President Irfaan Ali is currently in neighbouring Suriname, where he is engaging his counterpart, President Chandrikapersad Santokhi, on many of the issues which were brought to the fore when the Surinamese leader visited Guyana back in August. Working groups have been established to follow through with these issues, to ensure that they are dealt with in a speedy manner to the benefit of the people of both countries.
Among the highlights of the President’s visit is the issue in relation to the bridging of the Corentyne River, linking the two countries. There were discussions and a subsequent signing of the formal agreement that would now pave the way for the two sides to begin exploring financing options for the construction and operation of the facility.
It could be recalled that this transformational project had been in the pipeline for some time now, and we are very pleased that the two leaders have decided to place it back on the agenda. From both sides of the river, many persons have expressed the need for such a bridge to physically link the two countries, and it is now expected that serious efforts would be made to ensure it becomes a reality.
It is well known that many Guyanese have taken up permanent residence in Suriname over the years, and there is some amount of trade/business being done between the two countries. Thus, the bridge across the Corentyne River would considerably enhance trade and economic relations, as well as cultural exchanges, between Guyana and Suriname.
The Governments of Guyana and Suriname have recognised the enormous benefits the bridge can bring in the areas of transportation, tourism and trade. Important to note, too, is that once constructed, the bridge would not only serve as a permanent physical link between Guyana and Suriname, but also to the rest of the South American continent. This in itself will allow Guyana to access a whole host of opportunities relative to commerce etc.
That said, Guyana and Suriname have a history of enjoying good neighbourly relations, and there are many areas which both sides can explore to the benefit of all. For example, now that both countries have proven to have vast resources of oil and gas, it would be in their interest to develop synergies and work collaboratively, especially considering the fact that they are both relatively small.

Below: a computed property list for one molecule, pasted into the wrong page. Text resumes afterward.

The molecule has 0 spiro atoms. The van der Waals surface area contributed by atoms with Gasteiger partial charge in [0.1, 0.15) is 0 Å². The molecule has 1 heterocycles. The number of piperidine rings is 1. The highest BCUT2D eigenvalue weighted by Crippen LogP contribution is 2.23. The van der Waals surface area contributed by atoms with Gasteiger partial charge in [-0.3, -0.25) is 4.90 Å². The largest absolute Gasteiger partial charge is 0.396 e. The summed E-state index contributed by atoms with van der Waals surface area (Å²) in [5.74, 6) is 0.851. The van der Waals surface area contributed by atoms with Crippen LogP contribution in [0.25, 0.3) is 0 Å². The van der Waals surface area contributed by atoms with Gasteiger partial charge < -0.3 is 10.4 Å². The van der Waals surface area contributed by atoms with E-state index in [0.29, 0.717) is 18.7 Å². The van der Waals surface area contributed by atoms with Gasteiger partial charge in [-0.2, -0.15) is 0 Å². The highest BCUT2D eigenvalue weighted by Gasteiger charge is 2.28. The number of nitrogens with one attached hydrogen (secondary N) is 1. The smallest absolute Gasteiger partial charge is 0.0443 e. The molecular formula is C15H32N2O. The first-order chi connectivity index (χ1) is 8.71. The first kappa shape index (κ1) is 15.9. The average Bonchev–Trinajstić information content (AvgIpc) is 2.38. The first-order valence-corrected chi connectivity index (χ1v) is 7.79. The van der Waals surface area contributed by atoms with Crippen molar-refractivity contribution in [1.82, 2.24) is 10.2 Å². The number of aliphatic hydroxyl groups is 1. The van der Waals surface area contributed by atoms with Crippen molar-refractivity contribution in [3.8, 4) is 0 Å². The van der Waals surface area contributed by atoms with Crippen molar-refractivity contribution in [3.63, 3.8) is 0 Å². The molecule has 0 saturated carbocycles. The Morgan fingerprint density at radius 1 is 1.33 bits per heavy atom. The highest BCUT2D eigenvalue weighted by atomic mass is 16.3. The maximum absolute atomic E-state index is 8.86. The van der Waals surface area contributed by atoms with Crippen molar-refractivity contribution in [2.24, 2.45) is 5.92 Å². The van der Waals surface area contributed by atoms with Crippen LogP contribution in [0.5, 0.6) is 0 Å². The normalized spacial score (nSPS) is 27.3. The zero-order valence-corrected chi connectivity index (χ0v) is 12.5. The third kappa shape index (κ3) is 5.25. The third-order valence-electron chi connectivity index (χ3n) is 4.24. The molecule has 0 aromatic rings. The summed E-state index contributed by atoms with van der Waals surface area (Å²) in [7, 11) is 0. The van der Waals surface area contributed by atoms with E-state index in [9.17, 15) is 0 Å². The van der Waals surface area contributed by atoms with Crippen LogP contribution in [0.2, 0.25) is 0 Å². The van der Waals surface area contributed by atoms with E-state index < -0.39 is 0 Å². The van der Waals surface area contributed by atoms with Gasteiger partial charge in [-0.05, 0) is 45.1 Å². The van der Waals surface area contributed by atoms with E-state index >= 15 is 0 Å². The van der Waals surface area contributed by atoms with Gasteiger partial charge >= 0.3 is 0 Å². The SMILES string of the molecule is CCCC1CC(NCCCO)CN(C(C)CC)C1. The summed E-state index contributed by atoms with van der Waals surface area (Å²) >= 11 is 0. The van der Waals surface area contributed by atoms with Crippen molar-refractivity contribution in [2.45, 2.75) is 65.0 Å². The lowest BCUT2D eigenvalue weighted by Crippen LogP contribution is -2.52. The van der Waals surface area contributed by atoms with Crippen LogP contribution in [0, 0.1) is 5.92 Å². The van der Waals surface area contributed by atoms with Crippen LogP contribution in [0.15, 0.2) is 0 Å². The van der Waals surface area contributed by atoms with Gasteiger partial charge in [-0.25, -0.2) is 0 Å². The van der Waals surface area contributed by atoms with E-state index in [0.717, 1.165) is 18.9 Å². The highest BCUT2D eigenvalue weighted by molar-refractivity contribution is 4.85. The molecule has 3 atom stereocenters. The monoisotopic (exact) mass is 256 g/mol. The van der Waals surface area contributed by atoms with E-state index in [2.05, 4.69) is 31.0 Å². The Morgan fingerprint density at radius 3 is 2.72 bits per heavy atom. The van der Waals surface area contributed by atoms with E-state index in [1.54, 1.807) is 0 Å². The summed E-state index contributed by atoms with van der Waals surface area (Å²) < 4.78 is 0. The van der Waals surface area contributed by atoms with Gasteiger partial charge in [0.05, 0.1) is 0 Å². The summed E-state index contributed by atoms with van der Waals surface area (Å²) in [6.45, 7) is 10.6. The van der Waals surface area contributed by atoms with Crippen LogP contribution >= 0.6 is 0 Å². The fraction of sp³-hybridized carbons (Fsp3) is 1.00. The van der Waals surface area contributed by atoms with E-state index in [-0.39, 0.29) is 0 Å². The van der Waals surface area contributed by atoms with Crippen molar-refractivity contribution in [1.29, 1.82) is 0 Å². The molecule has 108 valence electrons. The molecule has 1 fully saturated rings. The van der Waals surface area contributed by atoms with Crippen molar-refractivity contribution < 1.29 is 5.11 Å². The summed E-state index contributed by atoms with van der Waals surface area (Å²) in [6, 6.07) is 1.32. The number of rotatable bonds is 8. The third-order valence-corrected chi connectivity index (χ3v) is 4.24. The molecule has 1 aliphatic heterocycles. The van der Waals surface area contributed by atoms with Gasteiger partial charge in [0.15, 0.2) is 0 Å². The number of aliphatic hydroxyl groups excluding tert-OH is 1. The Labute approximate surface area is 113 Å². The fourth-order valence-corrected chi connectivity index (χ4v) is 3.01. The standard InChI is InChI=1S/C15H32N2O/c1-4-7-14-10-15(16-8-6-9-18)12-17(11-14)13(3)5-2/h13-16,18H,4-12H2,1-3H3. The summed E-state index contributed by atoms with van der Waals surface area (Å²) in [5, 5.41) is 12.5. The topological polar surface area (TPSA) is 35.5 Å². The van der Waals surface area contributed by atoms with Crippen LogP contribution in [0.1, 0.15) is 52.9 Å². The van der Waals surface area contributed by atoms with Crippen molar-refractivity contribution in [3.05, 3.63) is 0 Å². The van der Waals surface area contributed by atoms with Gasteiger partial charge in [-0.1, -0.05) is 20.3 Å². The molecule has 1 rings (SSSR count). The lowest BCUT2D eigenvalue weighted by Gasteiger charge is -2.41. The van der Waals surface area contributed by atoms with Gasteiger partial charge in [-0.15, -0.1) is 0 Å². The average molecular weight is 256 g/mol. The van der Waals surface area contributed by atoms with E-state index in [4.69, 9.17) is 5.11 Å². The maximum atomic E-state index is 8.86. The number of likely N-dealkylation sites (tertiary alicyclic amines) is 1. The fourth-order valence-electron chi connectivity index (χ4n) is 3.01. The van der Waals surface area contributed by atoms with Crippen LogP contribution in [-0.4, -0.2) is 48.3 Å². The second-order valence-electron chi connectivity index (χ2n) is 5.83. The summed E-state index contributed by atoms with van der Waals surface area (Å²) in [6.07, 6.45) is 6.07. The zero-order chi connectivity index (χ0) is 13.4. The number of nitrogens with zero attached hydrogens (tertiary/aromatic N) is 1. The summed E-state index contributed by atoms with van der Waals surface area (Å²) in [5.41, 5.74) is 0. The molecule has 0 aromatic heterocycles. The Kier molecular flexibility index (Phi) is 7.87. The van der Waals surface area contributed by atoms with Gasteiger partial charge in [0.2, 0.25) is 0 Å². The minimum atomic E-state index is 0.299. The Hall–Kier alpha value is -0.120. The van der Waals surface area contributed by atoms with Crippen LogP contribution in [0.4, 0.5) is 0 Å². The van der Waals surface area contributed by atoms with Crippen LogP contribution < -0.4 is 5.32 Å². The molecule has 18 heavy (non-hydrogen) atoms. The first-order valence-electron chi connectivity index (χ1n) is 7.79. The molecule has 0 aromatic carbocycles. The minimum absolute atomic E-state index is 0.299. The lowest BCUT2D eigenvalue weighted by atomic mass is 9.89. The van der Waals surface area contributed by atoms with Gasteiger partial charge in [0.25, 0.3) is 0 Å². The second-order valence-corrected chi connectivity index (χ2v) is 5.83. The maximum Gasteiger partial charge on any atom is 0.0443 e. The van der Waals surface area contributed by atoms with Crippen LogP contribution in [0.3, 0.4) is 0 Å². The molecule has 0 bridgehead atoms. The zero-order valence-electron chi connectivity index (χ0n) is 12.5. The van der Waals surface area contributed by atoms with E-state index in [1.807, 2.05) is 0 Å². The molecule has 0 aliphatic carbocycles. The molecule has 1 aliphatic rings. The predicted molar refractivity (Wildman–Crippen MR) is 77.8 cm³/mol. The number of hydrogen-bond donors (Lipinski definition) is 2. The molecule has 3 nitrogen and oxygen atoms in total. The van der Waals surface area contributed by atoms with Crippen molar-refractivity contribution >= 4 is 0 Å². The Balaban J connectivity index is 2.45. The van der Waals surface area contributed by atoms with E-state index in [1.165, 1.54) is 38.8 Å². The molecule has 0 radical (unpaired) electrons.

President Ali has already revealed that the two countries have recognised the need to develop synergies in relation to the oil and gas sector. He was quoted as saying: “In terms of shore-base and deep-water harbour, we are exploring synergies, and this is where we are when we talk about local content. Because of how the industry would emerge, you can either be in direct competition with each other, or you can be supporting each other with synergies that bring benefits to both countries.”
Additionally, there is need for both countries to work more collaboratively to tackle the issue of cross- border crime. The fact that criminal elements are using the borders between the two countries to carry out criminal activities poses a serious threat to both countries’ national security. We had previously called for the borders between the two countries to be tightened up so as to prevent the level of illegal activities that are taking place.
Also, in view of the many robberies at sea, it is crucial that both countries share information and work together to address this challenge, which has been having a severe impact on the fishing industries of our countries. Over the years, many of our fisherfolks have been attacked at sea, most times in Surinamese waters. Sometimes law enforcement officers seem lost as to how to tackle the problem, and one may even assume that there is limited collaboration between the two sides to catch the perpetrators.
It is our hope that the current engagements between the Governments of Guyana and Suriname would bring about positive results, as it is clear that both sides are eager to move ahead with various projects that would see a better quality of life for their citizens.